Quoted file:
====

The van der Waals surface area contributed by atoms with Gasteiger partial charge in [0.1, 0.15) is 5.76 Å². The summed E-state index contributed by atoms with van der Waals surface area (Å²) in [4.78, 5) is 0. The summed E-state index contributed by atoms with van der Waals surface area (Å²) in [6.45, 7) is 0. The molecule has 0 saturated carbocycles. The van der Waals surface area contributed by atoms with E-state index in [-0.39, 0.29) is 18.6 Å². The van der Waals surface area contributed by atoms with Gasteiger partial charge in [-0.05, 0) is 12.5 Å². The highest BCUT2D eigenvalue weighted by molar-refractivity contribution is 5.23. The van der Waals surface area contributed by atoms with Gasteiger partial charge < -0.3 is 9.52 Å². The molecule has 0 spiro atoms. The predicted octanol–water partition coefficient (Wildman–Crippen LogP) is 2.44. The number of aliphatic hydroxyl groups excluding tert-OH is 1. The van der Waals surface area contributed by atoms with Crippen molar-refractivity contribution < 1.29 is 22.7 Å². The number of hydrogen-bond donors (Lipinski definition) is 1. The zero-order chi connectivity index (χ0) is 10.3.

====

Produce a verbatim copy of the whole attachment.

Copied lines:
The van der Waals surface area contributed by atoms with Gasteiger partial charge in [0.1, 0.15) is 5.76 Å². The summed E-state index contributed by atoms with van der Waals surface area (Å²) in [4.78, 5) is 0. The summed E-state index contributed by atoms with van der Waals surface area (Å²) in [6.45, 7) is 0. The molecule has 0 saturated carbocycles. The van der Waals surface area contributed by atoms with E-state index in [-0.39, 0.29) is 18.6 Å². The van der Waals surface area contributed by atoms with Gasteiger partial charge in [-0.05, 0) is 12.5 Å². The highest BCUT2D eigenvalue weighted by molar-refractivity contribution is 5.23. The van der Waals surface area contributed by atoms with Gasteiger partial charge < -0.3 is 9.52 Å². The molecule has 0 spiro atoms. The predicted octanol–water partition coefficient (Wildman–Crippen LogP) is 2.44. The number of aliphatic hydroxyl groups excluding tert-OH is 1. The van der Waals surface area contributed by atoms with Crippen molar-refractivity contribution < 1.29 is 22.7 Å². The number of hydrogen-bond donors (Lipinski definition) is 1. The zero-order chi connectivity index (χ0) is 10.3.